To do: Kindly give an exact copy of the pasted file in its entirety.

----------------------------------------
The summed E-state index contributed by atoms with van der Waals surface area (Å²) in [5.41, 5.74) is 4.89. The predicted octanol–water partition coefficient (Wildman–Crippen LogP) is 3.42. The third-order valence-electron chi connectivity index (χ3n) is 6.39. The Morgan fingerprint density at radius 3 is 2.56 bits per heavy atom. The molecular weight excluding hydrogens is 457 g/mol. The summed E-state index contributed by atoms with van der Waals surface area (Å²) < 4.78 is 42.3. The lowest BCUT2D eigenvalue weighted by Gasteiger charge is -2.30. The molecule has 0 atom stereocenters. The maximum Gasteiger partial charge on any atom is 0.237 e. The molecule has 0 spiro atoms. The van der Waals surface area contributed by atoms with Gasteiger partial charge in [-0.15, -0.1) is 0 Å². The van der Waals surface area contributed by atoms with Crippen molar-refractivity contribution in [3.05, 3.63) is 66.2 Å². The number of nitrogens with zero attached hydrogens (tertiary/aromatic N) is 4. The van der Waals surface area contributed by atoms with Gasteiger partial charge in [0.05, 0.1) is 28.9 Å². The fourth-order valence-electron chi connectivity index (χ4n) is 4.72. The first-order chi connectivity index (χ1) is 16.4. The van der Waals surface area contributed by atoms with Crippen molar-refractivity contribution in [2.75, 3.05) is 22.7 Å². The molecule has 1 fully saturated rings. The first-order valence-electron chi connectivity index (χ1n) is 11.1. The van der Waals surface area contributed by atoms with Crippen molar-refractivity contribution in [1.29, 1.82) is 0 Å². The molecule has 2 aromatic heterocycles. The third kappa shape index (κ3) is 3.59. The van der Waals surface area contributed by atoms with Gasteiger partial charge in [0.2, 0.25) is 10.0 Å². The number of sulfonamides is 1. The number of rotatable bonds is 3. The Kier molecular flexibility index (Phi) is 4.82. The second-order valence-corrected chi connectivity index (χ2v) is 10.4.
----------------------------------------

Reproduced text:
The summed E-state index contributed by atoms with van der Waals surface area (Å²) in [5.41, 5.74) is 4.89. The predicted octanol–water partition coefficient (Wildman–Crippen LogP) is 3.42. The third-order valence-electron chi connectivity index (χ3n) is 6.39. The Morgan fingerprint density at radius 3 is 2.56 bits per heavy atom. The molecular weight excluding hydrogens is 457 g/mol. The summed E-state index contributed by atoms with van der Waals surface area (Å²) < 4.78 is 42.3. The lowest BCUT2D eigenvalue weighted by Gasteiger charge is -2.30. The molecule has 0 atom stereocenters. The maximum Gasteiger partial charge on any atom is 0.237 e. The molecule has 0 spiro atoms. The van der Waals surface area contributed by atoms with Gasteiger partial charge in [-0.15, -0.1) is 0 Å². The van der Waals surface area contributed by atoms with Crippen molar-refractivity contribution in [3.05, 3.63) is 66.2 Å². The number of nitrogens with zero attached hydrogens (tertiary/aromatic N) is 4. The van der Waals surface area contributed by atoms with Gasteiger partial charge in [0.05, 0.1) is 28.9 Å². The fourth-order valence-electron chi connectivity index (χ4n) is 4.72. The first-order chi connectivity index (χ1) is 16.4. The van der Waals surface area contributed by atoms with Crippen molar-refractivity contribution in [2.75, 3.05) is 22.7 Å². The molecule has 1 fully saturated rings. The first-order valence-electron chi connectivity index (χ1n) is 11.1. The van der Waals surface area contributed by atoms with Crippen molar-refractivity contribution in [1.29, 1.82) is 0 Å². The molecule has 2 aromatic heterocycles. The third kappa shape index (κ3) is 3.59. The van der Waals surface area contributed by atoms with Gasteiger partial charge in [0.2, 0.25) is 10.0 Å². The number of sulfonamides is 1. The number of rotatable bonds is 3. The Kier molecular flexibility index (Phi) is 4.82. The second-order valence-corrected chi connectivity index (χ2v) is 10.4.